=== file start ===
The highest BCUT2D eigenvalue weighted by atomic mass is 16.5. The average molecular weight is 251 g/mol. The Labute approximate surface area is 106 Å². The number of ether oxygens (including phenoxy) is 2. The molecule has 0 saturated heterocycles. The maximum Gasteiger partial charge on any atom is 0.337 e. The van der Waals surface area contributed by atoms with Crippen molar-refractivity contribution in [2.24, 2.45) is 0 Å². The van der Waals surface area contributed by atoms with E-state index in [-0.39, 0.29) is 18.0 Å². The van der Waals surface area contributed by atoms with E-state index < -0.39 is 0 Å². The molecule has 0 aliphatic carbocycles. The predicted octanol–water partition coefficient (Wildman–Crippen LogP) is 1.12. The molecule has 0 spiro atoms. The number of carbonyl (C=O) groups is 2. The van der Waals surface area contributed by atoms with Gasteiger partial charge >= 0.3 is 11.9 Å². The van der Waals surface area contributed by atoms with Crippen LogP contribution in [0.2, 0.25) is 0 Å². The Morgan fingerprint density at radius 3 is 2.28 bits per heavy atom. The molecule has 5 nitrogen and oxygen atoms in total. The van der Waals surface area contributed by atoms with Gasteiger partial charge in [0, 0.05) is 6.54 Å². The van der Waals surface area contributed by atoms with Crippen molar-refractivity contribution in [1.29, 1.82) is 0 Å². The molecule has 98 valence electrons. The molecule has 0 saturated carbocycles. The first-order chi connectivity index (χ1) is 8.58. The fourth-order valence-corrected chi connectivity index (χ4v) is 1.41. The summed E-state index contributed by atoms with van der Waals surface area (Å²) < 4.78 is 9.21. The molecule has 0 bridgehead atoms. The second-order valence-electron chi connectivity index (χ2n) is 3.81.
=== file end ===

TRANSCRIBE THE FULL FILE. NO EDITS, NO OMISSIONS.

The highest BCUT2D eigenvalue weighted by atomic mass is 16.5. The average molecular weight is 251 g/mol. The Labute approximate surface area is 106 Å². The number of ether oxygens (including phenoxy) is 2. The molecule has 0 saturated heterocycles. The maximum Gasteiger partial charge on any atom is 0.337 e. The van der Waals surface area contributed by atoms with Crippen molar-refractivity contribution in [2.24, 2.45) is 0 Å². The van der Waals surface area contributed by atoms with E-state index in [-0.39, 0.29) is 18.0 Å². The van der Waals surface area contributed by atoms with E-state index < -0.39 is 0 Å². The molecule has 0 aliphatic carbocycles. The predicted octanol–water partition coefficient (Wildman–Crippen LogP) is 1.12. The molecule has 0 spiro atoms. The number of carbonyl (C=O) groups is 2. The van der Waals surface area contributed by atoms with Gasteiger partial charge >= 0.3 is 11.9 Å². The van der Waals surface area contributed by atoms with Crippen LogP contribution in [0.2, 0.25) is 0 Å². The Morgan fingerprint density at radius 3 is 2.28 bits per heavy atom. The molecule has 5 nitrogen and oxygen atoms in total. The van der Waals surface area contributed by atoms with Gasteiger partial charge in [0, 0.05) is 6.54 Å². The van der Waals surface area contributed by atoms with Crippen molar-refractivity contribution in [1.29, 1.82) is 0 Å². The molecule has 98 valence electrons. The molecule has 0 saturated carbocycles. The first-order chi connectivity index (χ1) is 8.58. The fourth-order valence-corrected chi connectivity index (χ4v) is 1.41. The summed E-state index contributed by atoms with van der Waals surface area (Å²) < 4.78 is 9.21. The molecule has 0 bridgehead atoms. The second-order valence-electron chi connectivity index (χ2n) is 3.81.